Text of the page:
Toxins are hard to classify, harder to regulate, and even harder to remove from the products we consume.
Classifying human neurotoxins can be tricky. While laboratory research has identified more than 1,000 chemicals to be animal neurotoxins, the known list for humans is small by comparison. Only 214 chemicals have been classified as human neurotoxins, and only 12 have been identified as impacting fetal and child development.
So why is it that only a fifth of the known animal neurotoxins are identified as posing risks to humans? Even more worrisome, why are only 1% identified as hazardous to infants and fetuses? The reason lies in the ethical and practical considerations of scientific research: You can't study toxicity on humans by feeding people arsenic and comparing their levels of brain damage with a control group. So no authoritative top 10 list of the deadliest neurotoxins is possible. We're in the dark.
Still, a new study out of Denmark argues that while human neurotoxins can be clearly identified when people who are exposed to them later become ill, it's not so easy to show whether or not small amounts of chemical exposure may have impacts on developing fetuses and infants, and what those affects may be. Or as David P. Rall, the former director of the National Institute of Environmental Health Sciences, who is quoted in the study, says: “If thalidomide had caused a ten-point loss of intelligence quotient (IQ) instead of obvious birth defects of the limbs, it would probably still be on the market."
So, the study points out, we often do not know which chemicals can cause lost IQ points or other developmental problems in children. However, research has identified more developmental neurotoxicants in recent years — doubling the list since 2006 — as scientists do what are called “epidemiological birth cohort studies.”
These studies examine exposure levels of chemicals to fetuses and infants, while comparing growth and development of the children over time. This helps show the chemicals that may cause problems, but the method is not perfect. As individuals, we're all exposed to our own unique cocktail of potentially toxic chemicals over time, and how they may impact us may vary based on many factors.
Still, it can also be assumed the more comprehensive lists of known animal and human neurotoxins will likely have impacts to fetuses. And prenatal exposure to many of these chemicals is common, at least at low levels; more than 200 foreign chemicals have been identified in umbilical cord blood.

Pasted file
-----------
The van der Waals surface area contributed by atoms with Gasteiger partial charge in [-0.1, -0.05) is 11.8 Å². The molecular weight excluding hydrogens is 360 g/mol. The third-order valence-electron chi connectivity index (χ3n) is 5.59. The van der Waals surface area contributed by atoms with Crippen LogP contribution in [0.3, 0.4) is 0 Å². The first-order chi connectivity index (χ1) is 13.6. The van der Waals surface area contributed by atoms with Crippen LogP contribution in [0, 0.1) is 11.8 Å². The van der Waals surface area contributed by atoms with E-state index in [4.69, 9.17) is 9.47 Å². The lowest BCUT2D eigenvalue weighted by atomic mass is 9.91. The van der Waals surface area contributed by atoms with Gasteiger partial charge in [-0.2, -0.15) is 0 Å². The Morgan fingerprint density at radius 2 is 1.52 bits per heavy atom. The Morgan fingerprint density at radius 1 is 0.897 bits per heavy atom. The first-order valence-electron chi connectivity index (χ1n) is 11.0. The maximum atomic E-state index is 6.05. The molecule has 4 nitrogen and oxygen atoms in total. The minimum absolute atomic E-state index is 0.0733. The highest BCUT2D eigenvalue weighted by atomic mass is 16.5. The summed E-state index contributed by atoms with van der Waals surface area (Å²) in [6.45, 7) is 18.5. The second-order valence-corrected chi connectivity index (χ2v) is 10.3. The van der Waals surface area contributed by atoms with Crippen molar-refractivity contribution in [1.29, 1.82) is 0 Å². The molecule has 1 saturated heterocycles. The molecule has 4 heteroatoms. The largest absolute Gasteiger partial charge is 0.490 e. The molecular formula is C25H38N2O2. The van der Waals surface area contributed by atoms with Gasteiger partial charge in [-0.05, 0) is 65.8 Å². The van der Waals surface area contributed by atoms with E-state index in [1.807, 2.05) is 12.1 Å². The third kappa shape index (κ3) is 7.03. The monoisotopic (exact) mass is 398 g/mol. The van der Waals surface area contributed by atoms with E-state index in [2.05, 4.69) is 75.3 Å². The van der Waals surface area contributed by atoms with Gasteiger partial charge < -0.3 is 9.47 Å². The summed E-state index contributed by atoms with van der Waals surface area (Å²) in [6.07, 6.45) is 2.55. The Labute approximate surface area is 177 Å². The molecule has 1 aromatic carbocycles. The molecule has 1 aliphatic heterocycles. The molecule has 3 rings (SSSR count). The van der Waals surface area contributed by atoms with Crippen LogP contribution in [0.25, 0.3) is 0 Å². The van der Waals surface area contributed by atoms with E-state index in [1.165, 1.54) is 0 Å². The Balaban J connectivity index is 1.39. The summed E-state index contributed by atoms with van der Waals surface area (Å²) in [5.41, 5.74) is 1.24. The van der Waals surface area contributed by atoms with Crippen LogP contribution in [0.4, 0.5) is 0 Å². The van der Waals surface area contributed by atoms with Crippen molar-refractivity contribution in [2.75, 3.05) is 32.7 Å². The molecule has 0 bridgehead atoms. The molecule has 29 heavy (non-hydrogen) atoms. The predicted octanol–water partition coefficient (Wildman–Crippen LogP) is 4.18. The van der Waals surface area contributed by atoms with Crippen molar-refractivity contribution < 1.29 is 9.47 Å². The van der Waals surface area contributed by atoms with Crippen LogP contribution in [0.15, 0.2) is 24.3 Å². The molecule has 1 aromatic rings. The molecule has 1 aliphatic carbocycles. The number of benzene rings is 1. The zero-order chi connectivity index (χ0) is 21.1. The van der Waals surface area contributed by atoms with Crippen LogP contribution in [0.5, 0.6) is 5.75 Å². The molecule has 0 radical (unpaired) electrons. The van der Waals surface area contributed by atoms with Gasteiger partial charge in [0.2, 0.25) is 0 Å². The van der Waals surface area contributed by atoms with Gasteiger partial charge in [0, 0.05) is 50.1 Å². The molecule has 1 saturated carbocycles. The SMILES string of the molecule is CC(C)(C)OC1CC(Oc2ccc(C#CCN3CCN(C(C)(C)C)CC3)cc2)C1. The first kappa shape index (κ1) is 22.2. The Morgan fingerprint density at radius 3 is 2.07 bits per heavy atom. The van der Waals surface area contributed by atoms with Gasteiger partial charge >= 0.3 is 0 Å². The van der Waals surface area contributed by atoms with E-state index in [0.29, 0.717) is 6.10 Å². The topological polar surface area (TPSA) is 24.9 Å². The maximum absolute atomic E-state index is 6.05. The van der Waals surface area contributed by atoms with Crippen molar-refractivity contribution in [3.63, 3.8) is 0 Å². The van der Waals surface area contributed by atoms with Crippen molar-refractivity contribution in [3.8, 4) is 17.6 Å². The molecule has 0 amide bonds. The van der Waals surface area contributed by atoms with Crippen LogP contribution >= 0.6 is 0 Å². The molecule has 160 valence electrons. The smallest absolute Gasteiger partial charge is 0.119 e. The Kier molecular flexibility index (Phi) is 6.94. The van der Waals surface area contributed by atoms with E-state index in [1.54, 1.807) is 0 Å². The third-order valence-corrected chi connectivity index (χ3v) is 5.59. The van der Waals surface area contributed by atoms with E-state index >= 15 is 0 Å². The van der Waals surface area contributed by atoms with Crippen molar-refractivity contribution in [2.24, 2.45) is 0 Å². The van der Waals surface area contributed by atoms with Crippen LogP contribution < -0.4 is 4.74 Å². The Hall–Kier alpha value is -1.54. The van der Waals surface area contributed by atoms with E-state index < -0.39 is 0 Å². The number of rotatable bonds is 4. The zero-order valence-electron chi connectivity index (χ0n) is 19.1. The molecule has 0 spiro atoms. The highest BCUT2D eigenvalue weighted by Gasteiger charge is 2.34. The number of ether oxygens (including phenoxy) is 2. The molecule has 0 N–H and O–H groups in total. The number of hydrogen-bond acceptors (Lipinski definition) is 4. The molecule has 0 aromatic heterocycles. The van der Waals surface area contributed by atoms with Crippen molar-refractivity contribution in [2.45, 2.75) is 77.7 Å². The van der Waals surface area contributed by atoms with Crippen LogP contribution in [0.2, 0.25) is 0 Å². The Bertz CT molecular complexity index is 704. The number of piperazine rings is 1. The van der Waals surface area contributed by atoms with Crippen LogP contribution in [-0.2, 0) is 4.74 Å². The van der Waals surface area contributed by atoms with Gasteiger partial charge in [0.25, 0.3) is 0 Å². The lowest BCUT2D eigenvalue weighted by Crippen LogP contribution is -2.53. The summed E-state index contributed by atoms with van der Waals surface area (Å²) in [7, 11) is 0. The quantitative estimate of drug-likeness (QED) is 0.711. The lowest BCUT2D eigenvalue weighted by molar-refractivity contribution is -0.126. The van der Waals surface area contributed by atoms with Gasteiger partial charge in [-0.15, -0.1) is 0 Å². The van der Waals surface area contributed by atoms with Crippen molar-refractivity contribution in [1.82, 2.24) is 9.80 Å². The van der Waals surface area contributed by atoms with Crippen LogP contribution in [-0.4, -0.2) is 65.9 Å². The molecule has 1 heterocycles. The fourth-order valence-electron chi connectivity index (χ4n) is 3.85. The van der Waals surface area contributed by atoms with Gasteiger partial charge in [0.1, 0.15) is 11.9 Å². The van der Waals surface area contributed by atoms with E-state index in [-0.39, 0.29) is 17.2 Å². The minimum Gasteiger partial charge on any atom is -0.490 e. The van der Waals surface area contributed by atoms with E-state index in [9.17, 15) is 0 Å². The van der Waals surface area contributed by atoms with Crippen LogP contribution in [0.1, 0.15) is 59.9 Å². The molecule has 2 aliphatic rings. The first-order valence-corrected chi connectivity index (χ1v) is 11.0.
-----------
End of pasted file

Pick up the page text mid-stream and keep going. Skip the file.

Moreover, the study notes that known human neurotoxins are not at all rare: About half are widely used and disseminated around the world, and they include pesticides, organic solvents, metals, and other compounds.
Even if developmental toxicity can be measured in lost IQ points during childhood, the researchers also question impacts of chemicals later in life. Could in-utero exposure increase the chance of developing neurodegenerative diseases like dementia? And if the effects do not show up until a person’s sixth or seventh decade, will we continue to expose future generations to chemicals until we can confirm their toxicity decades from now?
Questions like these motivate Jeff Gearhart, research director at the Ecology Center. His organization's research website, HealthyStuff.org tests common consumer products and then reports the results to consumers—but also works with manufacturers to make products safer in the future.
Gearhart says the chemicals listed in the Danish study are the ones commonly identified as neurotoxins, but says there is a larger universe of chemicals used in consumer products that might pose health risks. So while we all have the common understanding that lead should not be used in consumer products, there is a considerable amount of concern about many of the chemicals used in common products, particularly in plastics.